Microfluidics Mixing Using Ridges & Chevrons


This blog is based on material published by the Whitesides group (Harvard University) and the Ligler group (Naval Research Laboratory and North Carolina State). See References in text.

Mixing liquids in microfluidic channels is difficult. A mixing concept, originally demonstrated by Whiteside [1], is of special interest, as it is broadly applicable.

The basic idea behind this elegant approach is that diffusion alone can provide good mixing between two liquids if:

  • -          the effective diffusion length (i.e. the distance from the interface between the two liquids to the microfluidic boundary) is very short, and
  • -          the interface (i.e. the contact surface between the two liquids) is extensive.


One could implement this concept using a microfluidic channel that is very narrow and long. However, in most cases, there are practical considerations (prevention of blockage, minimum flow requirement, etc.) that preclude drastically reducing the microfluidic channel width. The solution proposed by Whiteside takes this shortcoming into consideration.

Whiteside showed that, using small angled features, such as slots, ridges, or chevrons, one can generate transverse flow motions that reduce the diffusion length and increase the contact surface between the liquids.

Flow over a grooveFlow over a grooveLet’s look in more detail how this type of passive microfluidic mixer works. We start by looking at a simple case where one places angled grooves (or ridges) in one of the microfluidic channel surfaces (typically, but not necessarily, in the floor [2]).

By applying a (longitudinal) pressure gradient one pushes the fluid down the microfluidic channel. When the fluid encounters an angled groove, a transverse flow component is generated, as there is less resistance to the flow in the direction parallel to the groove. As a result the fluid will start to follow helical streamlines, slowly rotating along the longitudinal axis of the channe






Chevrons facilitate mixing of liquids in microfluidc channelsChevrons facilitate mixing of liquids in microfluidc channelsThis mixing process can be further enhanced by replacing the angled groves with an asymmetrical chevron (or herringbone) pattern. If two fluids are present, they end up being interlayered, which reduces the diffusion length.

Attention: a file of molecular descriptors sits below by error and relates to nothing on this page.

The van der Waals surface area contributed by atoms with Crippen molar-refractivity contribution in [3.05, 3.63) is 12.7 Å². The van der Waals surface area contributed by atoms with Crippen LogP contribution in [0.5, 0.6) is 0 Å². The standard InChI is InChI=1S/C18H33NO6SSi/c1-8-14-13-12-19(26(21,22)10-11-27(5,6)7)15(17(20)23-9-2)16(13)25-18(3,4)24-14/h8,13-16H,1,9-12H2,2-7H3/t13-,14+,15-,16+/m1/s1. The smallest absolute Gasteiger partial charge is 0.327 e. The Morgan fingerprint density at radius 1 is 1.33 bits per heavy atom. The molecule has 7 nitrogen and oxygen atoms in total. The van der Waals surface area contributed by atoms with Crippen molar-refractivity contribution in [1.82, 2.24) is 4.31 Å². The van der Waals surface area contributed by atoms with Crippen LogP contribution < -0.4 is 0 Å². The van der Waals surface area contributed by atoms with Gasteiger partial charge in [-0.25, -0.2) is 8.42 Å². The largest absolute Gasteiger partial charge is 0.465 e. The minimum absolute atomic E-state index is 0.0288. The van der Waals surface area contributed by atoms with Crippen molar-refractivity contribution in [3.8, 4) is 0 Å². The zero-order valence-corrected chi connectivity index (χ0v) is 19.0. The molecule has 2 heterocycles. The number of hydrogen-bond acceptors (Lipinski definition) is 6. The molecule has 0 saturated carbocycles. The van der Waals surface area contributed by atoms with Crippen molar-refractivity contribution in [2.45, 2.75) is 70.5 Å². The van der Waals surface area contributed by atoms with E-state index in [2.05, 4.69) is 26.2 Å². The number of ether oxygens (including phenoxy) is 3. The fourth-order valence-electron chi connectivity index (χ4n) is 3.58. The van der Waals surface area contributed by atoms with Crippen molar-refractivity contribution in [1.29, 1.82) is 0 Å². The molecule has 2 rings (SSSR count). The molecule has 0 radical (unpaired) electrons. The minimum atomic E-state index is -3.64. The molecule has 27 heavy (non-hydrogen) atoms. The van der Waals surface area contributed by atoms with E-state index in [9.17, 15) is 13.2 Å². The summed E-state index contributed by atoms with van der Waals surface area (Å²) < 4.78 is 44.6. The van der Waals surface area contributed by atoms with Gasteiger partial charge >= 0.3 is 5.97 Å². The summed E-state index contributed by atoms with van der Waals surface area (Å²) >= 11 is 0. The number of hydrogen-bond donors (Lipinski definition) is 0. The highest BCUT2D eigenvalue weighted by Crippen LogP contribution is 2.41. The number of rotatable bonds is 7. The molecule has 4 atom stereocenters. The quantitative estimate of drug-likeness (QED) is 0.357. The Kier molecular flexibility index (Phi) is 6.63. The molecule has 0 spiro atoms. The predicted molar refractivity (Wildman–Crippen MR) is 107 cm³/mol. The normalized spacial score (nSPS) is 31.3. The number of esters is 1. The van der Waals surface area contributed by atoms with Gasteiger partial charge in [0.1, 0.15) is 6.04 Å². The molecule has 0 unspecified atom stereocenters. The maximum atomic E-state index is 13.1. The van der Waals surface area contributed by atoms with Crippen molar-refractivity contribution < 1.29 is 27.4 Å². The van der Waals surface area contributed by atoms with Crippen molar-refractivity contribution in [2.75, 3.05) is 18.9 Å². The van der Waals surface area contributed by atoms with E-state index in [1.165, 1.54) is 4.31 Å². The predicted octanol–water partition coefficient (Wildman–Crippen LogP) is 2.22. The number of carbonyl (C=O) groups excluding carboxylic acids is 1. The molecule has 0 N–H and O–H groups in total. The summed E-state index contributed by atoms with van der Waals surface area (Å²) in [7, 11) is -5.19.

The resulting mixed flow is not chaotic in the sense generally associated with turbulent flows. In fact, it is deterministic: the mixing introduced by a given sequence of grooves or chevrons can be reversed using an inverse sequence, as has been beautifully demonstrated by the Ligler group [3, 4].

Even better mixing is obtained by periodically reversing the chevron asymmetry. These patterns of chevrons can be repeated until an arbitrarily high degree of mixing is achieved.




- Microfluidics and Mixing - Introduction 

- Mixing and Microfluidc Using Arrays of Shaped Posts



  1. 1) “Chaotic Mixer for Microchannel”, Abraham D. Stroock, Stephan K. W. Dertinger, Armand Ajdari, Igor Mezic, Howard A. Stone, George M. Whitesides, Science, 647 (2002).
  2. 2) “A microfluidic mixer with grooves placed on the top and bottom of the channel”, Peter B. Howell et al., Lab Chip, 524–530, (2005).
  3. 3) “Dynamic reversibility of hydrodynamic focusing for recycling sheath fluid”, Nastaran Hashemi, Peter B. Howell, Jr., Jeffrey S. Erickson, Joel P. Golden and Frances S. Ligler, Lab Chip, 1952–1959, (2010).
  4. 4) “A combinatorial approach to microfluidic mixing “,Howell, P.B., D.R. Mott, F.S. Ligler, J.P. Golden, C.R. Kaplan, and E.S. Oran, 18, 115019(1) – 115019(7). (2008).